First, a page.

Your life has the same direct bearing upon someone else, so be candid…and let them know about your hardships and the grace God is giving you through them.

In All Things

Through Christ we are more than conquerors IN all things, not just when we are delivered from them (Ro. 8:37 ). So why aren’t we all speaking out more often about how God is giving us His overcoming strength as we walk through adversity? I have not identified every reason, but I do know that a major source is pride. We don’t want others to know that we lead imperfect lives.

Or, perhaps we have been persuaded by other believers to view our lives through temporal eyes — to value what is of temporary importance, and therefore, to define success by temporal terms, rather than by godly, holy, Biblical, eternal terms. Although Scripture repeatedly refers to the healing power of afflictions — that God allows them in order to humble us, to cause us to depend on Him and live by His Word, to keep us on the right path, to give us the holiness of Christ, to refine us, purify us and make us mature — we see our trials through 21st century American Christianity. Adversity of any kind is seen as a triumph of Satan’s, rather than a loving, corrective, enlarging tool of God’s.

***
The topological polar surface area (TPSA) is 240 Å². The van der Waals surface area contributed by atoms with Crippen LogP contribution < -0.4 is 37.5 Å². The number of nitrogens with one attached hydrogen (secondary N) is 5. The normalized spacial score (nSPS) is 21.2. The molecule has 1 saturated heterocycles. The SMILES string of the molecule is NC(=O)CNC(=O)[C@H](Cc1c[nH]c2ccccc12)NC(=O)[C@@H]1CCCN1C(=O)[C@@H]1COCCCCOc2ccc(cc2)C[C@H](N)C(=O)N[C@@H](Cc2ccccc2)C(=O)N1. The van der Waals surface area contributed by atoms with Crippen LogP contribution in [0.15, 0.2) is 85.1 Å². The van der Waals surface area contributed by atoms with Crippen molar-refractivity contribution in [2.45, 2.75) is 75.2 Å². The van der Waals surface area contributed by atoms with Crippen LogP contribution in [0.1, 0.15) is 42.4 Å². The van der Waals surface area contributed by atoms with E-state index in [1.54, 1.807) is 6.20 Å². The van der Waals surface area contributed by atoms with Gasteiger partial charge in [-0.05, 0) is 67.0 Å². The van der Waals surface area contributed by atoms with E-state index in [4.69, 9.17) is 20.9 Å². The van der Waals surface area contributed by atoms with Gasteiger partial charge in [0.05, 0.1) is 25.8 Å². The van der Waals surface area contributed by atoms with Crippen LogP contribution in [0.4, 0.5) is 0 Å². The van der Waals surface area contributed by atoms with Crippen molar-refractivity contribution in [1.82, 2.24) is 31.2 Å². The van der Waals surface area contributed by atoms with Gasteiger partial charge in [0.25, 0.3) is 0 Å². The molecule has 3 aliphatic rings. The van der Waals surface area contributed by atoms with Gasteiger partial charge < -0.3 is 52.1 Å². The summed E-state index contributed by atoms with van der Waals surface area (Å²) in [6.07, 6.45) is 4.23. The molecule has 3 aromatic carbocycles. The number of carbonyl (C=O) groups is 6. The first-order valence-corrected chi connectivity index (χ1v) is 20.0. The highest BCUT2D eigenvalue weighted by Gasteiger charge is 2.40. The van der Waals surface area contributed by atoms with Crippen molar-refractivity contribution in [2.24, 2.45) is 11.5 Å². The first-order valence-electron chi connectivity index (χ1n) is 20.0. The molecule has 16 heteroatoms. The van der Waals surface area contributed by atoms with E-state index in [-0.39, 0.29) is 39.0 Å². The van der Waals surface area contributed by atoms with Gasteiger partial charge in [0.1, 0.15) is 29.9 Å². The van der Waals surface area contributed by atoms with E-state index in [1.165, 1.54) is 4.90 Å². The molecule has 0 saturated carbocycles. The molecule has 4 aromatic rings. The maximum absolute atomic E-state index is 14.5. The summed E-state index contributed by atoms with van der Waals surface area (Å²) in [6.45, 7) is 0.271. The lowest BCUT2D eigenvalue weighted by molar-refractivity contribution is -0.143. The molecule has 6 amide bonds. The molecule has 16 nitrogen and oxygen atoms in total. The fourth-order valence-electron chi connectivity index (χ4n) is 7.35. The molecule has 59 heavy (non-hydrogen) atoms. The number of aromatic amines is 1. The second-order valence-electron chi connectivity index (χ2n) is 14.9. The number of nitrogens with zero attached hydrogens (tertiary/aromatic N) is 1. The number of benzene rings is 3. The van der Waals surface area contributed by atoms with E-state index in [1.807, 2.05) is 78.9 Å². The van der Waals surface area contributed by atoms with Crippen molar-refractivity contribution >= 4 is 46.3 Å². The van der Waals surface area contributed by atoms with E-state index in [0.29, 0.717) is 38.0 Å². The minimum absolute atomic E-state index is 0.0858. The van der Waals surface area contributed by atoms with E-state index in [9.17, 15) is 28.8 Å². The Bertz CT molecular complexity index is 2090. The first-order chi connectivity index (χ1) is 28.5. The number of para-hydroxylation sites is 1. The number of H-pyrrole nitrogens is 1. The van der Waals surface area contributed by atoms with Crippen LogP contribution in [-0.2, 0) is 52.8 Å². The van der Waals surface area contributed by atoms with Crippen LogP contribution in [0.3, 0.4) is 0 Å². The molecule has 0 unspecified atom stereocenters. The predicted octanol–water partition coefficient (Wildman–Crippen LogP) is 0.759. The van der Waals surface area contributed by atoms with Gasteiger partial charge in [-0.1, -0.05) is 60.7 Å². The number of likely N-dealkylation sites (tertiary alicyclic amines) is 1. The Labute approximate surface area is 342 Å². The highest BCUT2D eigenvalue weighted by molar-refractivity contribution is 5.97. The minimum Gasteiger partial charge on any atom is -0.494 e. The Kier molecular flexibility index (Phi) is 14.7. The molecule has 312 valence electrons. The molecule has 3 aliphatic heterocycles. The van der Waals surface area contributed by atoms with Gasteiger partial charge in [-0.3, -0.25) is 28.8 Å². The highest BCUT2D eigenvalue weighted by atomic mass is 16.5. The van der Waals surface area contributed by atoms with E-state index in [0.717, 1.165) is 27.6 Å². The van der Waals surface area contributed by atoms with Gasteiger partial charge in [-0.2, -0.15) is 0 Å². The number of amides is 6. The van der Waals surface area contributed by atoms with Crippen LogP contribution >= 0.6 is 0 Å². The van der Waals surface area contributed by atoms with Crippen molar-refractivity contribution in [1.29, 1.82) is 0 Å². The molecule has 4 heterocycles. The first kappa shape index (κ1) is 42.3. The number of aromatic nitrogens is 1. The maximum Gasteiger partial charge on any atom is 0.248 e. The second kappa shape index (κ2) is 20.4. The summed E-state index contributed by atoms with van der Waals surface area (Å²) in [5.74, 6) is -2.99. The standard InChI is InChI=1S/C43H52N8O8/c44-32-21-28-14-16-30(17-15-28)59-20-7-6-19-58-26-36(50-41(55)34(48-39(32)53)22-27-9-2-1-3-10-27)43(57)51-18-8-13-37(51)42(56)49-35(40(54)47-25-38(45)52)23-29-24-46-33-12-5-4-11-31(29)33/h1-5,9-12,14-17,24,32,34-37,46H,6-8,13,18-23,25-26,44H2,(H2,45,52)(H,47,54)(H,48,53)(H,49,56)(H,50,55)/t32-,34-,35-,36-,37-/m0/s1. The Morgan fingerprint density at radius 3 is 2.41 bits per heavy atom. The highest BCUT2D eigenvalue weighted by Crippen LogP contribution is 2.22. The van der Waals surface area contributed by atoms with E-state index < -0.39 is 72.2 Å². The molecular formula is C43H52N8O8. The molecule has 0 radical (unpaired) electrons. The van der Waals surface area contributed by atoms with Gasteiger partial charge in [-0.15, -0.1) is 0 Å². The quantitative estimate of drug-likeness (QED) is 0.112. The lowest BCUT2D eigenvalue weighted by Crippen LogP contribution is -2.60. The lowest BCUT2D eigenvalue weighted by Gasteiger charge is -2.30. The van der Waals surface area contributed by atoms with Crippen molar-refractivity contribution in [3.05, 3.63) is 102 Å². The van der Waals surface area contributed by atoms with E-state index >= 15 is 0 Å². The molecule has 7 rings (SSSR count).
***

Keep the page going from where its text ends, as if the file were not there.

I’m sure not all contemporaries of Job’s affliction, Joseph’s captivity, Paul’s thorn or Jesus’ crucifixion saw these afflictions as the tool of spiritual victory that they were. The eternal work of God ran far deeper than the way things appeared on the surface.

So it is with your adversity, and mine. Beloved, God is at work, enlarging us, correcting us and bringing about ultimate spiritual victory – not just in our lives, but in the lives of others as well. Why be ashamed of this mighty work of God?

You may be discouraged today because you do not feel any benefit from a current adversity. Know that others are being comforted and strengthened today because of what they have observed in your life.  They have been strengthened to resist Satan and stand firm, immovable in their faith today because of Christ’s power that is resting on you in your suffering.

Let’s make up our mind to boast about our weaknesses. Because of them Christ’s power rests on us!

“‘My grace is enough for you; for where there is
weakness, my power is shown the more completely.’
Therefore, I have cheerfully made up my mind to be proud
of my weaknesses, because they mean a deeper experience
of the power of Christ. I can even enjoy weaknesses, insults,
privations, persecutions and difficulties for Christ’s sake.
For my very weakness makes me strong in him”

2 Corinthians 12:9-10, Phillips New Testament

Question: How does it help you when you know what others are enduring?